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Open mike 06/12/2022

Written By: - Date published: 6:00 am, December 6th, 2022 - 45 comments
Categories: open mike - Tags:

Open mike is your post.

For announcements, general discussion, whatever you choose.

The usual rules of good behaviour apply (see the Policy).

Step up to the mike …

45 comments on “Open mike 06/12/2022 ”

  1. SPC 1

    It was during the 11th hour, and without waiting for divine intervention, that the first word was brought forth.

    Read comments

    And so it began … the right wing BBC taking up the cause of feminism vs the Guardian. And angels hid above the clouds waiting for the fury to die away.

  2. Roy Cartland 2

    Reply to 1: can you give a bit of a summary? What is this, what's happening?

    • SPC 2.1

      A former journalist at the Guardian has gone to the BBC to complain about the censorship at the Guardian of feminist opinion.

      PS – you click on the reply button of the post being replied to.

      • weka 2.1.1

        on some devices it's hard to access the Reply button.

      • weka 2.1.2

        A former journalist at the Guardian has gone to the BBC to complain about the censorship at the Guardian of feminist opinion.

        Not the first journo either.

  3. Jimmy 3

    With Labour pushing ahead with three (five?) waters and the TVNZ and RNZ mergers against popular demand, I can only assume they have resigned to the fact that they will be in opposition after next years election. And the polls are all trending that way.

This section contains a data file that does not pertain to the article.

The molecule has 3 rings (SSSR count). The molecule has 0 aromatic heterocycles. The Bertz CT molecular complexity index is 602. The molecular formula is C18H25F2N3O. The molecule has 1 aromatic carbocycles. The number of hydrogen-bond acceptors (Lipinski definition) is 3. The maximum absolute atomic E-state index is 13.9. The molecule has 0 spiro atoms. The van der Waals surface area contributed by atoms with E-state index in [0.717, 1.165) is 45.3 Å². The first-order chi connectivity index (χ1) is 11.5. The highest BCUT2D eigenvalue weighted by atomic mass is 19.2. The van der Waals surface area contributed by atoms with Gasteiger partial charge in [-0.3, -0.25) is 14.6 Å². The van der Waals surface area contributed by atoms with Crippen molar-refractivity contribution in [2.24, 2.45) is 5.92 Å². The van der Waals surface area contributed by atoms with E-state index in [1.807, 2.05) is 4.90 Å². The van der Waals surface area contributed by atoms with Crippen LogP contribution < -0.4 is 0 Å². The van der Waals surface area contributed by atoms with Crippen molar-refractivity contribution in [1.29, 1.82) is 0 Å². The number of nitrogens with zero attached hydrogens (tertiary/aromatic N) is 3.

• SPC 3.1

      MMP was designed to get rid of one party majoritarian government …

    • bwaghorn 3.2

      true leadership is doing what's needed not what's popular.

      • Corey Humm 3.2.1

        "true leadership is doing what's needed not what's popular"

        True leadership from this labour government, you're joking right?

        The same labour govt who ruled out a much needed capital gains tax, ruled out meaningful legislation on supermarkets and banks, won't implement it's own policies like getting rid of secondary tax or an extremely popular and relatively cheap universal dental plan, wouldn't meaningfully raise benefits when it was actually possible, kept youth rates, ditched it's university fees policy, refuses to increase the percentage of state houses to above 3.6% out of some warped neoliberal orthodoxy, is continuing to sell state houses, refuses to settle with the nurses, created an "affordable" home ownership scheme that only applies to rich people who earn $100 k a year. A party that was elected to fix a housing apocalypse caused by neoliberalism and is relying on neoliberal tweaks to fix the crisis.

        This is a managerial govt that doesn't listen to the public or it's party members and just listens to unelected ministry officials advice.

        Leadership? This is a political party so devoid of vision that it has no coherent drug reform policy in the 2020s and refused to say anything on drug reform.

        This is a party to the right of the democrats on education, drug reform and domestic manufacturing.

        This government routinely throws all it's parties policies to the shredder, even the popular ones if it might be forced to actually explain and persuade people on their merits least these policies cost labour a single vote, meanwhile it refuses to shred these unpopular policies and refuses to debate the merits of said policies or debate alternatives and is willing to kamikaze themselves at the next election over them.

        It's not leadership, the only reason they haven't dropped these policies is pressure from inner party factionalism, lobbiests and special interests, otherwise these reforms would have gone the way of the capital gains tax.